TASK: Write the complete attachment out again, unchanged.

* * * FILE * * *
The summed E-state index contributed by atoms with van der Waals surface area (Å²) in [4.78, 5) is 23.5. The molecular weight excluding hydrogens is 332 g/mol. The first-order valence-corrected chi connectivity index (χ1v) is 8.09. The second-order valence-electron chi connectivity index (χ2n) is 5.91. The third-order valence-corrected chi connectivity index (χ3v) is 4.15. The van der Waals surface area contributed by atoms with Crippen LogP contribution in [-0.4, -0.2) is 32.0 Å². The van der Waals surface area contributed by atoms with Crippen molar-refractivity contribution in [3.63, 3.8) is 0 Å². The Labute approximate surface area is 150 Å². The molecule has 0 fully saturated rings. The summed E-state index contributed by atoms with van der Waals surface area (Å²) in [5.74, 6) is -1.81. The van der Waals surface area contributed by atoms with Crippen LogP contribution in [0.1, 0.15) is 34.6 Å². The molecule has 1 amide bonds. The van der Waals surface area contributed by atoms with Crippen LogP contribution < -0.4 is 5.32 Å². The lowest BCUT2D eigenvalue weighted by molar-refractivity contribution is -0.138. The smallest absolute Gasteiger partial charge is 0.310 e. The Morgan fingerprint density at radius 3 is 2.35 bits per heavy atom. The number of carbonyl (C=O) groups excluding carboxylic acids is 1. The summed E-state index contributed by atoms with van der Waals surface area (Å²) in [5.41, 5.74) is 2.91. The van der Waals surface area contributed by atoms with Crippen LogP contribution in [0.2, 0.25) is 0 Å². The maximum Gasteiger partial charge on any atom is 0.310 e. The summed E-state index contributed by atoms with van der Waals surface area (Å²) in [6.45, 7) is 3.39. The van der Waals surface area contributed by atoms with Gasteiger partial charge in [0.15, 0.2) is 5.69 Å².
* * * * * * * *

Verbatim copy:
The summed E-state index contributed by atoms with van der Waals surface area (Å²) in [4.78, 5) is 23.5. The molecular weight excluding hydrogens is 332 g/mol. The first-order valence-corrected chi connectivity index (χ1v) is 8.09. The second-order valence-electron chi connectivity index (χ2n) is 5.91. The third-order valence-corrected chi connectivity index (χ3v) is 4.15. The van der Waals surface area contributed by atoms with Crippen LogP contribution in [-0.4, -0.2) is 32.0 Å². The van der Waals surface area contributed by atoms with Crippen molar-refractivity contribution in [3.63, 3.8) is 0 Å². The Labute approximate surface area is 150 Å². The molecule has 0 fully saturated rings. The summed E-state index contributed by atoms with van der Waals surface area (Å²) in [5.74, 6) is -1.81. The van der Waals surface area contributed by atoms with Crippen LogP contribution in [0.1, 0.15) is 34.6 Å². The molecule has 1 amide bonds. The van der Waals surface area contributed by atoms with Crippen LogP contribution < -0.4 is 5.32 Å². The lowest BCUT2D eigenvalue weighted by molar-refractivity contribution is -0.138. The smallest absolute Gasteiger partial charge is 0.310 e. The Morgan fingerprint density at radius 3 is 2.35 bits per heavy atom. The number of carbonyl (C=O) groups excluding carboxylic acids is 1. The summed E-state index contributed by atoms with van der Waals surface area (Å²) in [5.41, 5.74) is 2.91. The van der Waals surface area contributed by atoms with Crippen LogP contribution in [0.2, 0.25) is 0 Å². The maximum Gasteiger partial charge on any atom is 0.310 e. The summed E-state index contributed by atoms with van der Waals surface area (Å²) in [6.45, 7) is 3.39. The van der Waals surface area contributed by atoms with Gasteiger partial charge in [0.15, 0.2) is 5.69 Å².